Nutritionists: Trans Fat Ban Good for Heart Health
They urge greater use of healthier oils, like canola oil or other vegetable oils, in food-making process
By Dennis Thompson
FRIDAY, Nov. 8 (HealthDay News) -- The U.S. Food and Drug Administration's proposal to ban trans fats from the food supply will trigger some scrambling by manufacturers and restaurant chains, but ultimately it will be a boon to the nation's health, dietitians say.
In fact, food manufacturers had been pivoting away from trans fats before the FDA announced its proposal Thursday, searching for useful substitutes.
"The lion's share of the added trans fats have been removed from our food supply. But this is a good step toward eliminating the remaining amount that continues to pose heart disease risk for many people," said Kim Larson, a registered dietitian nutritionist and spokeswoman for the Academy of Nutrition & Dietetics.
Even so, the FDA estimates that totally eliminating trans fats could prevent 20,000 heart attacks and 7,000 deaths due to heart disease each year.
Food makers first adopted partially hydrogenated vegetable oils -- the source of trans fats -- as a substitute for butter, due to health concerns over the saturated fats contained in butter, explained Cleveland Clinic dietitian Kristin Kirkpatrick.
Using trans fats to make a cracker gives it flakiness and "adds a buttery taste without putting butter in it," Kirkpatrick said. Trans fats also can be used to add a creamy taste, she said, noting that non-dairy creamers are loaded with the artificial fats.
Other foods that contain trans fats include margarine, prepared desserts, canned cake frosting, microwave popcorn, frozen pizzas and boxed cookies, nutritionists noted.
But the food industry has progressed to the point where trans fats can be replaced with healthier options, with no effect on food's taste or texture, Kirkpatrick said.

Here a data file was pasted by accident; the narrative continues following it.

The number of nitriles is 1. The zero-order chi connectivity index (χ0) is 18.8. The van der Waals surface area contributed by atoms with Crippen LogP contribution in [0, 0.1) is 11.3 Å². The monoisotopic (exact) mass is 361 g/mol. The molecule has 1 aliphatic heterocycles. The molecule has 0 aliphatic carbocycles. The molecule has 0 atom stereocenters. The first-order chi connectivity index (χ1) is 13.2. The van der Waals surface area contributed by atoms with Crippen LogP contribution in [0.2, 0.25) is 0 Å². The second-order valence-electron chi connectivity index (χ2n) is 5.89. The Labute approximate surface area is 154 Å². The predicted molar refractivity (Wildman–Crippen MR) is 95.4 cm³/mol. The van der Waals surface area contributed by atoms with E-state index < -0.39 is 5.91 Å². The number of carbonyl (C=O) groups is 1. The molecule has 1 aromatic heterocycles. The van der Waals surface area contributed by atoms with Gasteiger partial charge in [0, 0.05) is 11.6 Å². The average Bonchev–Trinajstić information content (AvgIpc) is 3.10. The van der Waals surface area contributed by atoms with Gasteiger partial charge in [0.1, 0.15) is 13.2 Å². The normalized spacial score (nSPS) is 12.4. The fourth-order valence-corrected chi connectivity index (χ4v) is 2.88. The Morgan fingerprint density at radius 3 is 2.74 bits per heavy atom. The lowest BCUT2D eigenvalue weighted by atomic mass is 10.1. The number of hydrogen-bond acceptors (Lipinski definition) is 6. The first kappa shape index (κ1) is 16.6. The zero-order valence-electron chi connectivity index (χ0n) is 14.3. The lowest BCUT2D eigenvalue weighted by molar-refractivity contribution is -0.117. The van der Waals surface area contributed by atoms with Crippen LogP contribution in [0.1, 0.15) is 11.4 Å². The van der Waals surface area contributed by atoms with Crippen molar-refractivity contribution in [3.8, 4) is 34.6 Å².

"I think this is an opportunity to look at some of those healthier oils, like canola oil or other vegetable oils, and how they can be incorporated into foods that traditionally used trans fats," Kirkpatrick said. "I think we can do that without affecting taste."
Trans fats are created in an industrial process that adds hydrogen to liquid vegetable oils. These partially hydrogenated vegetable oils are solid at room temperature.
Trans fats became popular because of their versatility in food production. They make processed foods "shelf-stable," able to stay on supermarket shelves for months without going bad. Fast food restaurants loved trans fats because they could be used repeatedly in commercial deep fryers without having to be replaced, according to the American Heart Association.
But, trans fats gained a notorious reputation because they literally do everything wrong in the human body when it comes to cholesterol.
Trans fats simultaneously increase LDL (bad) cholesterol levels and lower HDL (good) cholesterol levels, nutritionists explained.
They also cause inflammation, said Penny Kris-Etherton, a registered dietitian and professor of nutrition at Penn State University. "Inflammation is not only a root cause of heart disease, but other chronic diseases as well," she said.